Second only to the skin, the liver is the largest organ in the human body. It has quite a few responsibilities, some of which are more well-known than others. Some of the liver’s primary jobs include filtering the body’s blood, storing energy, and processing nutrients. Due to the liver’s many responsibilities, it is highly vulnerable to scarring (cirrhosis) and complete failure, which can lead to cancer.
Although most people associate liver damage with alcohol abuse or misuse, other factors can play a role. In this article, we aim to highlight the various health conditions, drugs, and lifestyle habits that can damage your liver.
Health Conditions That Damage The Liver
Various health conditions, one of the more notable ones being hepatitis, can directly damage the liver, or increase the risk of liver complications. Some of the primary health conditions include genetic diseases, obesity, and certain autoimmune disorders.
Chronic hepatitis B and C are the root cause of most liver cancer cases worldwide. Hepatitis C is the more common cause in the United States, while hepatitis B is less common because of vaccine availability. Hepatitis C is spread via contact with infected blood, e.g. sharing needles, unprotected sex, and (rarely) blood transfusions. Chronic hepatitis C is a silent killer because most people don’t know they have it. If left untreated, the condition can cause liver damage, cirrhosis, liver failure, and even death.
There are certain autoimmune disorders that can harm the liver. Autoimmune hepatitis is characterized by the immune system mistakenly attacking the liver. Medical experts don’t fully understand why the body turns on itself, but genetic factors may play a role. This disease usually affects people assigned female at birth, and it is more common in people with existing autoimmune disorders. Even people with autoimmune diseases can keep things under control and live a normal life if they have the right treatment and lifestyle habits.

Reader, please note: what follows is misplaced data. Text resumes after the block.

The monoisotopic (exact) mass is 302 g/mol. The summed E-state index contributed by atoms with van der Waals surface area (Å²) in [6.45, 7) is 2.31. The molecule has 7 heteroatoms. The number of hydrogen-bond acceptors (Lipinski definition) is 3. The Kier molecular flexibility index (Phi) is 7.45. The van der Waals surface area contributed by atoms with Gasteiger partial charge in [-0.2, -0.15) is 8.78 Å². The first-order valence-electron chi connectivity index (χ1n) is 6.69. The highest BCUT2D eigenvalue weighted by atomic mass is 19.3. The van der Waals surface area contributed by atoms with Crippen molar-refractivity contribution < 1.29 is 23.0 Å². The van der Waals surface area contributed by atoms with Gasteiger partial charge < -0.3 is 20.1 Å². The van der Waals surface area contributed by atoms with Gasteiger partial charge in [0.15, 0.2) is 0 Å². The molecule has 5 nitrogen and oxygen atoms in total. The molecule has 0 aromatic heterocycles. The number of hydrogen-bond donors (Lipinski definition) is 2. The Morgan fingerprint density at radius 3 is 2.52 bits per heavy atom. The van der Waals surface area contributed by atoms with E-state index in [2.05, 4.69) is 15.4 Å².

Lifestyle Factors That Damage The Liver
When it comes to genetics and autoimmune disorders, you may not have complete control of your risk of liver damage. What you do have control over, however, is how you live your life. Certain lifestyle habits, including the medications you take, the foods you eat, and exercise you do or don’t do, can influence liver health.
Alcohol remains a major cause of cirrhosis and other forms of liver disease. Roughly 10-15% of heavy drinkers will develop liver scarring, but those with liver damage should abstain from alcohol. Drinking in moderation, or not at all, goes a long way in keeping the liver healthy. The Centers for Disease Control and Prevention (CDC) guidelines recommend no more than one alcoholic beverage a day for women and no more than two for men. One drink is considered to be 12 ounces of beer or five ounces of wine.
Sugary Beverages And Sodas
Popular in the Standard American Diet, sugary beverages and sodas can cause weight gain and liver damage. A 2015 study found that people who drank one or more sugar-sweetened beverages per day had increased markers of fatty liver disease than those who didn’t drink any sugary drinks. That isn’t to say that diet drinks are healthier; rather, it highlights that sugary beverages do more damage than you think. Additional research found that people who consumed two sugary drinks a day for six months showed signs of fatty liver disease.
Yet another reason to quit, smoking can increase the risk of liver cancer and cirrhosis. According to a 2013 study, smoking was linked to an increased risk of liver cirrhosis independent of alcohol intake. Additionally, the toxins in cigarettes can cause inflammation, which can eventually lead to cirrhosis. If you have hepatitis B or C and you smoke, the risk of hepatocellular carcinoma increases drastically.
Medications That Damage The Liver
If you have ever read the “Directions” section on certain cold and flu medications, you know not to take too much. Some ingredients, like acetaminophen, in these medications can be harmful in high doses. There are many other medications, both over-the-counter and prescription, that can damage the liver.
Acetaminophen exists in many medications, including DayQuil and NyQuil, Tylenol, and prescription medications like Vicodin or Percocet. In high doses, acetaminophen can cause liver failure and even death. Never take more than the recommended dose of acetaminophen, or any medication for that matter. Acetaminophen is a common ingredient in over-the-counter cold and flu medications, so always check the ingredient labels and directions to ensure that you don’t exceed the recommended dose.